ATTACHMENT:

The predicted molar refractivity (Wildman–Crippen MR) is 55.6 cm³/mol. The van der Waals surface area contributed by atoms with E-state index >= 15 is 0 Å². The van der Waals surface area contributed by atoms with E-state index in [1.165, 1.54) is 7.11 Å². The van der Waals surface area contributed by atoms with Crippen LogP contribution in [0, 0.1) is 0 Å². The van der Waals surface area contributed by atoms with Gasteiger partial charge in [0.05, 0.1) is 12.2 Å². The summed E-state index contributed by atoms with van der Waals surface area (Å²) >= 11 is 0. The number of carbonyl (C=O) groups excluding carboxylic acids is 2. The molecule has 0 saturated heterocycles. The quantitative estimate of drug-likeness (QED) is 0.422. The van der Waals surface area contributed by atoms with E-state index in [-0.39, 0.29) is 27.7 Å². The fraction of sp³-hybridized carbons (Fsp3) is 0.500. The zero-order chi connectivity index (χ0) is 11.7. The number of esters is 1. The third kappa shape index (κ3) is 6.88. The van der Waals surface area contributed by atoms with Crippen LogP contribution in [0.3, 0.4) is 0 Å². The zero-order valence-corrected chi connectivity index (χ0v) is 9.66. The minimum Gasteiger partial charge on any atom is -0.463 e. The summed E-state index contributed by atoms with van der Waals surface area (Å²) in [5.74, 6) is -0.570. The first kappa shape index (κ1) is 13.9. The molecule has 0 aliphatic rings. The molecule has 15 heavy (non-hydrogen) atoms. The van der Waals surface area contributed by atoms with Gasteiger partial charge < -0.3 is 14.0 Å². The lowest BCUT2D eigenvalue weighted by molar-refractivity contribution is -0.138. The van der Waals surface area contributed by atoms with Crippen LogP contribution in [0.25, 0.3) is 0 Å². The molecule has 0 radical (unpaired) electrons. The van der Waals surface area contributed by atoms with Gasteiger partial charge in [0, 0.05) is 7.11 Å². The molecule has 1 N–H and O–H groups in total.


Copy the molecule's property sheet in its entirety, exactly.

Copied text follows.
The predicted molar refractivity (Wildman–Crippen MR) is 55.6 cm³/mol. The van der Waals surface area contributed by atoms with E-state index >= 15 is 0 Å². The van der Waals surface area contributed by atoms with E-state index in [1.165, 1.54) is 7.11 Å². The van der Waals surface area contributed by atoms with Crippen LogP contribution in [0, 0.1) is 0 Å². The van der Waals surface area contributed by atoms with Gasteiger partial charge in [0.05, 0.1) is 12.2 Å². The summed E-state index contributed by atoms with van der Waals surface area (Å²) >= 11 is 0. The number of carbonyl (C=O) groups excluding carboxylic acids is 2. The molecule has 0 saturated heterocycles. The quantitative estimate of drug-likeness (QED) is 0.422. The van der Waals surface area contributed by atoms with E-state index in [-0.39, 0.29) is 27.7 Å². The fraction of sp³-hybridized carbons (Fsp3) is 0.500. The zero-order chi connectivity index (χ0) is 11.7. The number of esters is 1. The third kappa shape index (κ3) is 6.88. The van der Waals surface area contributed by atoms with Crippen LogP contribution in [0.3, 0.4) is 0 Å². The zero-order valence-corrected chi connectivity index (χ0v) is 9.66. The minimum Gasteiger partial charge on any atom is -0.463 e. The summed E-state index contributed by atoms with van der Waals surface area (Å²) in [5.74, 6) is -0.570. The first kappa shape index (κ1) is 13.9. The molecule has 0 aliphatic rings. The molecule has 15 heavy (non-hydrogen) atoms. The van der Waals surface area contributed by atoms with Gasteiger partial charge < -0.3 is 14.0 Å². The lowest BCUT2D eigenvalue weighted by molar-refractivity contribution is -0.138. The van der Waals surface area contributed by atoms with Crippen LogP contribution in [0.25, 0.3) is 0 Å². The molecule has 0 radical (unpaired) electrons. The van der Waals surface area contributed by atoms with Gasteiger partial charge in [0, 0.05) is 7.11 Å². The molecule has 1 N–H and O–H groups in total.